By Susana Sánchez, Community Mobilization Intern
While the anti-immigrant law, known as S.B. 1070, has been making headlines on all major newspapers and magazines, little is known of similar measures on a progressive state such as New York.
Last Friday, the New York Times reported that “one in five school districts in New York State is routinely requiring a child’s immigration papers as a prerequisite to enrollment, or asking parents for information that only lawful immigrants can provide.”
According to the fourth letter sent to New York State Education Department (SED) Commissioner, David M. Steiner, by the New York Civil Liberties Union (NYCLU), 139 N.Y. school districts (20% of all school districts) seem to be requesting proof of children’s legal immigration status when registering for school. Since September 2009, NYCLU has been requesting SED to review registration procedures in all state schools districts. However, SED has refused to take any further action as stated in its response letter sent to NYCLU last April.
The NY Times’ article reports that:
No one has been turned away for lack of immigration paperwork and that some school officials quickly dropped a requirement for a visa or green card, and changed questions about citizenship to ones seeking verification of a child’s birth date.
The article also reports that some of these schools districts, immediately after being contacted, have changed the language, and other schools requested immigration documents simply because they had not updated their paperwork and/or websites. Although some of these schools districts did not intend to discourage the enrollment of undocumented children, some schools districts went even further to ask for the “right visa” or used federal immigration jargon such as “J1 or F1 visas.”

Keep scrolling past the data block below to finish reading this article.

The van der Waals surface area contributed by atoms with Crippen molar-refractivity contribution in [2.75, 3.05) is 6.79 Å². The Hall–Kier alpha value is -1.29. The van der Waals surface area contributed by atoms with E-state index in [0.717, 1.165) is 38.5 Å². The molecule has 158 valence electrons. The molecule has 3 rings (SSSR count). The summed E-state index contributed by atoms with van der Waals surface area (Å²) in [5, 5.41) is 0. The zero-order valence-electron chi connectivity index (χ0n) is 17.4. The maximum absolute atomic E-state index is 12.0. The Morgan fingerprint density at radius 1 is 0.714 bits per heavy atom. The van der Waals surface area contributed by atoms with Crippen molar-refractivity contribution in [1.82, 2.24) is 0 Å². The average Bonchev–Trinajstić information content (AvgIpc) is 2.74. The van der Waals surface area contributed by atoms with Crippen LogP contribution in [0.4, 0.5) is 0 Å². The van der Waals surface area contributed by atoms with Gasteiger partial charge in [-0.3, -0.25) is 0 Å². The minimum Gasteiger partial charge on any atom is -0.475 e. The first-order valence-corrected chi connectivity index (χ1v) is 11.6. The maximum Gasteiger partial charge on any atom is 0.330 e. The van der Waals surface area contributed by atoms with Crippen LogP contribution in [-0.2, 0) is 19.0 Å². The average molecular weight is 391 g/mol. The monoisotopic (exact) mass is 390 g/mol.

Whether intentional or not, two main concerns remain for immigrant rights advocates: why schools are infringing on constitutional law? And why has SED refused to take actions to ensure that N.Y. school districts are complying with the constitution?
Three decades ago, the United States Supreme Court ruled in Plyler v. Doe that denying public education (kindergarten to k12) to undocumented children violates the Equal Protection Clause of the Fourteenth Amendment. Since the 1982 Supreme Court decision, undocumented children are legally entitled to receive elementary education as any other U.S. citizen child do.
Even though NY school districts may not have purposely aimed to deter enrollment of undocumented children, such policies do take a toll on the immigrant community and as immigrants rights advocates we have to be alert and vigilant. Many in the undocumented immigrant community clearly understand their vulnerable legal status and so avoid any possible encounter with the judiciary system or administrative paperwork that may lead to their detention and deportation. Thus, it is worrisome that these school districts are asking for documentation that only legal residents can provide because it may discourage parents from enrolling their children in school; even when one of the reasons the Supreme Court used in their decision was just that:
“Without an education, these undocumented [a]lready disadvantaged as a result of poverty, lack of English-speaking ability, and undeniable racial prejudices, . . . will become permanently locked into the lowest socio-economic class.”
While requesting children’s proof of legal immigrant status may not encourage the undocumented immigrant community to leave the country, such measures do police and promote fear in a community that is already marginalized. These policies further disempower an already disfranchised community that as the anti-immigrant, anti-Latino sentiments and policies increase is less likely to trust government institutions or government officials.
SED’s reluctance to act upon NYCLU’s request reminds us how undocumented immigrants, as long as they remain legally unauthorized in the country, will be subject to discrimination, even if when such discrimination is unconstitutional. It also motivates us, as immigrants’ rights advocates, to continue fighting for a comprehensive immigration reform.
By Susana Sánchez, Community Mobilization Intern is supported by the Civil Liberties and Public Policy Program